Plank by plank, I build my run. I hope to make my vessel seaworthy, able to carry me to those glorious distant shores of 1-Credit-Clear Paradise. Each piece of this ship is finely-tuned through countless repetitions.

I’m nearly ready for my run. All I need are few dozen repetitions of the Stage 2 boss’ final attack, a few dozen repetitions of the tricky bullet curtains at the beginning of Stage 4, and a few dozen more repetitions of the scoring tricks needed to post a high score. Voila! Now I can just plop in a coin, set sail, and 1-credit-clear the game, right?

Your Theoretical Best

Slicing the game into discreet pieces is a helpful way to practice. Yet it comes at the cost of endurance and flexibility.

When attempting a run, what if something goes off the rails?

Do I restart because of the tiny mistake in my run, or do I try to push forward? The more I practice in this way, it seems as though my destination stretches further into the distance. I find tinier and tinier flaws in my play. Before I know it, I’m restarting the first 15 seconds of Stage 1 over and over again.

I  am going backwards!

Savestate practice is useful. However, any full run centered on savestate practice is incomplete. The compliment of practicing discrete skills via savestates would be practicing for endurance and flexibility. Is your patchwork of savestates the same thing as completing a 1-credit-clear run?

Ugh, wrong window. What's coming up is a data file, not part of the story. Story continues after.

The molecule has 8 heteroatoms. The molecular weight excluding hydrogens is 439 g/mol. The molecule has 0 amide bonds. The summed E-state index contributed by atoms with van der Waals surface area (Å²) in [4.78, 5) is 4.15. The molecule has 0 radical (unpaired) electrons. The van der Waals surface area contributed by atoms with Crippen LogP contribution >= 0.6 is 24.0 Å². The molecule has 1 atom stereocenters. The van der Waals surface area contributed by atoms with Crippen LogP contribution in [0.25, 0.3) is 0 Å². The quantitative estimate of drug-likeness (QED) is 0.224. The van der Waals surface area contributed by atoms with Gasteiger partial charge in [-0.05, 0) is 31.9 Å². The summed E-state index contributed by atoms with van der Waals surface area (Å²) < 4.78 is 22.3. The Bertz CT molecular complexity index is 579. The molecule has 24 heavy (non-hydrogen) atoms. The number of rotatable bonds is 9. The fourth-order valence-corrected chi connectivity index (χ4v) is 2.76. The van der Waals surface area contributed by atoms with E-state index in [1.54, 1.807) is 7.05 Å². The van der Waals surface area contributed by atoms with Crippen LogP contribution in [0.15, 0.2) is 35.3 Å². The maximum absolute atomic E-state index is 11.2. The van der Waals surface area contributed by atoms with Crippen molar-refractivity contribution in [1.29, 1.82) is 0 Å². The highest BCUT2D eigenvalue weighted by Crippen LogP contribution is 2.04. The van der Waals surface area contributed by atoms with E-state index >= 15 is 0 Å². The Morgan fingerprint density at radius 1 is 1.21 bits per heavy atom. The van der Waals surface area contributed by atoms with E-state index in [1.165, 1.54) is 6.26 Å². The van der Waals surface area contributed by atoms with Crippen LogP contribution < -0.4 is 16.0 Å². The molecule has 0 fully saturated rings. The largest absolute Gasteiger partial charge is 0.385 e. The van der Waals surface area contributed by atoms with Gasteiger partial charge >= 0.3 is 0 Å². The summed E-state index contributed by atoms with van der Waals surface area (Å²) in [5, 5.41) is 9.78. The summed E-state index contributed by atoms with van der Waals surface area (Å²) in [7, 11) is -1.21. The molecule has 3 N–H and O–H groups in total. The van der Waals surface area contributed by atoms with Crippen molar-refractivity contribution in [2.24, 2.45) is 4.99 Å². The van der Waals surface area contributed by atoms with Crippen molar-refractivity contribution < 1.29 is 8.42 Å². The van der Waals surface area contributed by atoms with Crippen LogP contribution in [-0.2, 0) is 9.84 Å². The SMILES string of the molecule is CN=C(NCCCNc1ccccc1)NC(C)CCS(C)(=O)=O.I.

How can I practice for these? You already know the answer: drop a credit and play until that Game Over screen.

Crude! Wasteful! Inefficient!

Yes, but necessary. Savestate practice should be supplementary to your full runs. Full runs should inform you which parts of the game still need savestate practice.

Your vessel — built of individual savestate planks — is not the same thing as a real run. Though the pieces may all fit together, the essence of a ship is in the seafaring and not in the constituent parts. Too much practice and not enough performance — too much building of the ship and not enough seafaring — will fail to reach the destination. Something will always go awry. Adjustments must be made on the fly. When this occurs, kaboom goes your cute shmup ship.

This isn’t to say that savestates are useless for practicing endurance. Rather, I can only gain so much skill from repeating small slices of a stage. Tackling larger slices when I’m still not ready to make full run attempts is a good middle ground. What I am trying to prevent is the loss of my cool, my chill, my wits-about-me, or whatever you’d call it. Every time I drop a chain or die I hear a sharp voice inside: time to restart! This wee voice is not always correct, however.